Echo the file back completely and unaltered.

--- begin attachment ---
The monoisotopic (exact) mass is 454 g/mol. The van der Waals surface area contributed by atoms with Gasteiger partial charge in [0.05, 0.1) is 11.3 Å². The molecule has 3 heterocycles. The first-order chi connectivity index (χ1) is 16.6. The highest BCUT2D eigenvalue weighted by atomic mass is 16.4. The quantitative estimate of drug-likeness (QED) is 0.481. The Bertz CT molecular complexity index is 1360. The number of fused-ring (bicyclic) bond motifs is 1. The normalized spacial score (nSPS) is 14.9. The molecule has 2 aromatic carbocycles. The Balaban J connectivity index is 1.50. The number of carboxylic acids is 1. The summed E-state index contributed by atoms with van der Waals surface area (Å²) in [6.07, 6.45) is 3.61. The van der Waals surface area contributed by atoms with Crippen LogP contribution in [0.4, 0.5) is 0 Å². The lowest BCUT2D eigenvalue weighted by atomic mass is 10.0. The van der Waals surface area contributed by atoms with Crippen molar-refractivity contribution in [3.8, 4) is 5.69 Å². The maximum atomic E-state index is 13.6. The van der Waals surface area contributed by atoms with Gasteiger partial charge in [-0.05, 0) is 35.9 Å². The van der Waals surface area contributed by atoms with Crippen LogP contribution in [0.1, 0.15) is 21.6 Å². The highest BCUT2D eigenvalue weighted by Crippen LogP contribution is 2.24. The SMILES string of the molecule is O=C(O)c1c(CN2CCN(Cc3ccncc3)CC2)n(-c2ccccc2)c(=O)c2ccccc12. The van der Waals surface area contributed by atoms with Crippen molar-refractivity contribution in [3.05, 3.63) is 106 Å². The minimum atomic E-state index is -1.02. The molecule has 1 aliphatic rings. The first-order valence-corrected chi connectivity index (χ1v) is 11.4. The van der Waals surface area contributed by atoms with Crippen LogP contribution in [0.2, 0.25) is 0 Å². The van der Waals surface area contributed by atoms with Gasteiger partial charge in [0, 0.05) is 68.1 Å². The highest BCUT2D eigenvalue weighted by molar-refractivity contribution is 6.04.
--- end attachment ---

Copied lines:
The monoisotopic (exact) mass is 454 g/mol. The van der Waals surface area contributed by atoms with Gasteiger partial charge in [0.05, 0.1) is 11.3 Å². The molecule has 3 heterocycles. The first-order chi connectivity index (χ1) is 16.6. The highest BCUT2D eigenvalue weighted by atomic mass is 16.4. The quantitative estimate of drug-likeness (QED) is 0.481. The Bertz CT molecular complexity index is 1360. The number of fused-ring (bicyclic) bond motifs is 1. The normalized spacial score (nSPS) is 14.9. The molecule has 2 aromatic carbocycles. The Balaban J connectivity index is 1.50. The number of carboxylic acids is 1. The summed E-state index contributed by atoms with van der Waals surface area (Å²) in [6.07, 6.45) is 3.61. The van der Waals surface area contributed by atoms with Crippen LogP contribution in [0.4, 0.5) is 0 Å². The lowest BCUT2D eigenvalue weighted by atomic mass is 10.0. The van der Waals surface area contributed by atoms with Crippen molar-refractivity contribution in [3.8, 4) is 5.69 Å². The maximum atomic E-state index is 13.6. The van der Waals surface area contributed by atoms with Gasteiger partial charge in [-0.05, 0) is 35.9 Å². The van der Waals surface area contributed by atoms with Crippen LogP contribution in [0.1, 0.15) is 21.6 Å². The highest BCUT2D eigenvalue weighted by Crippen LogP contribution is 2.24. The SMILES string of the molecule is O=C(O)c1c(CN2CCN(Cc3ccncc3)CC2)n(-c2ccccc2)c(=O)c2ccccc12. The van der Waals surface area contributed by atoms with Crippen molar-refractivity contribution in [3.05, 3.63) is 106 Å². The minimum atomic E-state index is -1.02. The molecule has 1 aliphatic rings. The first-order valence-corrected chi connectivity index (χ1v) is 11.4. The van der Waals surface area contributed by atoms with Crippen LogP contribution in [0.2, 0.25) is 0 Å². The van der Waals surface area contributed by atoms with Gasteiger partial charge in [0, 0.05) is 68.1 Å². The highest BCUT2D eigenvalue weighted by molar-refractivity contribution is 6.04.